Congo Activism Picks Up Steam: Catching Up With Lisa Shannon
When Shannon first began her involvement in this initiative she was no different than most Americans. She had a great job and was engaged to be married. However, when she was alerted to the atrocities taking place in the Congo, she realized she had to do something about it. After spending many years studying, visiting, and advocating for the region, Shannon has since enrolled in a Master's program at Harvard to learn the nuances of social movements and leadership. Pairing her first-hand experience with the knowledge gained in her program, she is currently in the process of penning a book about leadership. Believing that anyone is capable of making a difference, she plans to provide a guide for those who want to get involved but are unsure of where to start. She is working with co-author Michelle Hamilton to compile a collection of interviews from others who have followed a similar path. She is also working on a second new book about launching her Sisters of Somalia project.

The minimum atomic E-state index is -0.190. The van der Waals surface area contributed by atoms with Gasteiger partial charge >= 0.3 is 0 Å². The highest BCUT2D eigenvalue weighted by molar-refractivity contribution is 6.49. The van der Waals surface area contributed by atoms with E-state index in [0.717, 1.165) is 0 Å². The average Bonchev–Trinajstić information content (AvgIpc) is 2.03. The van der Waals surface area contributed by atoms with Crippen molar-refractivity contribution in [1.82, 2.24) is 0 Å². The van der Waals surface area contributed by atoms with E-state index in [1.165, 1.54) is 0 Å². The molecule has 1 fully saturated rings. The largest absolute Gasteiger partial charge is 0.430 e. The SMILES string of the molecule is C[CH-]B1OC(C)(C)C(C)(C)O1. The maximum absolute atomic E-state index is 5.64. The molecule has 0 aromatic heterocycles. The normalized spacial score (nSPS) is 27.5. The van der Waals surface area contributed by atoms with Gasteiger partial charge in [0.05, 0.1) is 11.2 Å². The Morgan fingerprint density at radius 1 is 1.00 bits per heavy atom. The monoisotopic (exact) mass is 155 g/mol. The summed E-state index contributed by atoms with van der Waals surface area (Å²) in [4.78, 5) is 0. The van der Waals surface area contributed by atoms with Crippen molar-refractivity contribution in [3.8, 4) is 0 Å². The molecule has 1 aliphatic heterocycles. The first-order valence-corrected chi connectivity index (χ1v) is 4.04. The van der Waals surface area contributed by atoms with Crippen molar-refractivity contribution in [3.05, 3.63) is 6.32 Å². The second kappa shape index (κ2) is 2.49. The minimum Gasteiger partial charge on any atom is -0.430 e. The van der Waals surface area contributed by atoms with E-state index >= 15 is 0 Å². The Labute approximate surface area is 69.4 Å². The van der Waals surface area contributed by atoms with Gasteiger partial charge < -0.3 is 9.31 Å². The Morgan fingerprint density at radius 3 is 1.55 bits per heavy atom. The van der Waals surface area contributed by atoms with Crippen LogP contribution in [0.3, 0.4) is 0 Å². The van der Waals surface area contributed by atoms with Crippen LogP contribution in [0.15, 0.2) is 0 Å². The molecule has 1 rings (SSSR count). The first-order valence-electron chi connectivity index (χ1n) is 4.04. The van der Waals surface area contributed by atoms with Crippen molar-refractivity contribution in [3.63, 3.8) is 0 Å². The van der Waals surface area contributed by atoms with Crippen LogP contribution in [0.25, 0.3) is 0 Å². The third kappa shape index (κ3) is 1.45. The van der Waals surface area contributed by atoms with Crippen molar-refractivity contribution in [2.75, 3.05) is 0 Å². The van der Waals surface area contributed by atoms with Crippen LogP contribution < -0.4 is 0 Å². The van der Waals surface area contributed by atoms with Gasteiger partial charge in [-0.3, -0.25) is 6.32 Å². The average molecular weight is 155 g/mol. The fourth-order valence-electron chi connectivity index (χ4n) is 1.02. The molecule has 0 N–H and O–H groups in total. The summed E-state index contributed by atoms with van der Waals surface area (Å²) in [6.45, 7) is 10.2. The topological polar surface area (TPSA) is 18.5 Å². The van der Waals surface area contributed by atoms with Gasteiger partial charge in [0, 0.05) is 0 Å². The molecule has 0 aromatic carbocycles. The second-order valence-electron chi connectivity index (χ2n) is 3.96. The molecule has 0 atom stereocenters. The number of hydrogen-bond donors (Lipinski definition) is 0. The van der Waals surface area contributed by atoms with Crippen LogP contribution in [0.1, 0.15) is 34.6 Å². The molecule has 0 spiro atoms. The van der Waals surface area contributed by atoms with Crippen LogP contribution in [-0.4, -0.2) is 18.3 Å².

While her achievements in life may not seem ordinary—helping to advance the swift passage of the Conflict Minerals Trade Act which protects Congolese lives, for example—Shannon stresses that she wants to be relatable more than admired. She wants people to know that she came from humble beginnings herself, found a cause she believed in, and taught herself how to better the world as she went along. Her speeches include remarkable personal anecdotes which Shannon combines with the lessons she's learned in her work, and she inspires her audiences to make a difference in the world.